It means the sun is out this weekend and the weather is fine. It also means I’ve found a trail to run. So, you can’t see it in my shadow pic, but there’s a huge grin on my face.
I use the term “run” in its loosest possible way today. I have that pesky foot problem that’s still giving me grief, but after a very painful shot, and two weeks of wearing a “toe condom” (don’t ask) and wearing only comfortable (read: ugly) shoes; the issue is feeling much better. So, of course, on the first pretty weekend in a while, I decided to put it to the test.
My man and I loaded up our little camper and headed to the woods yesterday. He to burn up the trails on his dirt bike, me to skip along them at much decreased intensity. We’re at his riding club’s lease, so he has lots of company. And, even though it’s a very large lease, I still have to keep my ears open for flying trail bikes, and get out of their way accordingly.
He and I took our bicycles out yesterday after we got here so that he could show me the paths and help get me oriented. What he tends to forget in his perfectly balanced world, is that I’m always too focused on trying to stay upright as we plow over rough terrain to pay attention to the route. I won’t ever be a threat on the trail biking circuit, that’s for sure. I much prefer my feet (flawed and painful as they are) solidly planted, thank you very much. And, I nearly always find my way back by myself. So far, at least.
There’s something intensely satisfying about a trail run, even an excruciatingly slow one. Other than the sound of distant dirt bikes, I’m kept company by the sound of the wind and the occasional flutter of birds as I scare them up out of their nests in the ground. The open blue sky, the rattle of the leaves, the smell of fresh dirt. There’s nothing likely to make me feel more grateful to be alive and for the ability to run. However slowly.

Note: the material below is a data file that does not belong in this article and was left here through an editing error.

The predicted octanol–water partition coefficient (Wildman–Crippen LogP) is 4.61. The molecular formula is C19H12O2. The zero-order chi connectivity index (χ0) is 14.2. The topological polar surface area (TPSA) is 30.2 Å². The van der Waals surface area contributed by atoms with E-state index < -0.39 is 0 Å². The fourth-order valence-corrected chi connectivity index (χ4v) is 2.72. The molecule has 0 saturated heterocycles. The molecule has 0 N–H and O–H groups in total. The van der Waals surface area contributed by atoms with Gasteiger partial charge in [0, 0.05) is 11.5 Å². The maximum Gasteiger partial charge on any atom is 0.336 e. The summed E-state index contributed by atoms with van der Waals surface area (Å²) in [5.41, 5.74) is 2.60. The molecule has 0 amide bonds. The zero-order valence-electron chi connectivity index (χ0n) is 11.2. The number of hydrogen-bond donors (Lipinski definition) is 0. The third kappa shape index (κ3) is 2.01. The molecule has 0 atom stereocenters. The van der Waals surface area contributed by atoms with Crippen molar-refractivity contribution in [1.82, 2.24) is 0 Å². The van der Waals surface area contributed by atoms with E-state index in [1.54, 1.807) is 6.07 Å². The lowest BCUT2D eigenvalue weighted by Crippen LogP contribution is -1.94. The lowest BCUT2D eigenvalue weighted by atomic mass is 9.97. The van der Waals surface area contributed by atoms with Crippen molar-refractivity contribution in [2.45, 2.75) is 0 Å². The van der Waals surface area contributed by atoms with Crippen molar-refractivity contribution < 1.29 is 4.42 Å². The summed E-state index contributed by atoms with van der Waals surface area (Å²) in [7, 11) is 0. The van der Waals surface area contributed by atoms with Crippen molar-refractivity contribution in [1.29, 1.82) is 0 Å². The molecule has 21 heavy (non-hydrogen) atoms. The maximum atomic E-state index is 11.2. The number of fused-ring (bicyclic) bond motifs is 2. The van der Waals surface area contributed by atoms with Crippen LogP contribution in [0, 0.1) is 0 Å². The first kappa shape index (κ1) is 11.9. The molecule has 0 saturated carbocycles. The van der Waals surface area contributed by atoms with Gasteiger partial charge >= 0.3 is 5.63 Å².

I’m reminded to never take the run for granted. I’m reminded that I don’t “have” to run, I “get” to run, and that every single one of my runs has taught me something. Especially the bad ones. Mostly small, inconsequential things, like what not to eat before a run, or to never try out new shoes (or bras, socks, shirts, or skirts,etc.) on a long run.
While those things are important to me, the real lessons have been subtler. For instance: everything in life is a choice, including gratitude and happiness. Yes, those things are affected by circumstances, but the final decision to be happy, grateful, content, rests with me. And, just like I have to choose whether to run or not daily, the decision to live with gratitude and to be happy is made each morning, also.
While trail running on dirtbike paths has its dangers, it also has some perks. It’s hard to get lost. Between the rutted mud tracks and the sound of engines revving, I can always find my way back, even when I take a wrong turn (as I often do). But, I think the thing I love most about sharing the trail with men who fly through the woods and around trees on two wheels for fun, is hearing them laugh while they’re doing it. That childlike delight of reckless abandon can be clearly heard above the whine of their engines.
The sound of pure joy.
That’s the sound my heart makes when I run. I’m profoundly grateful for it.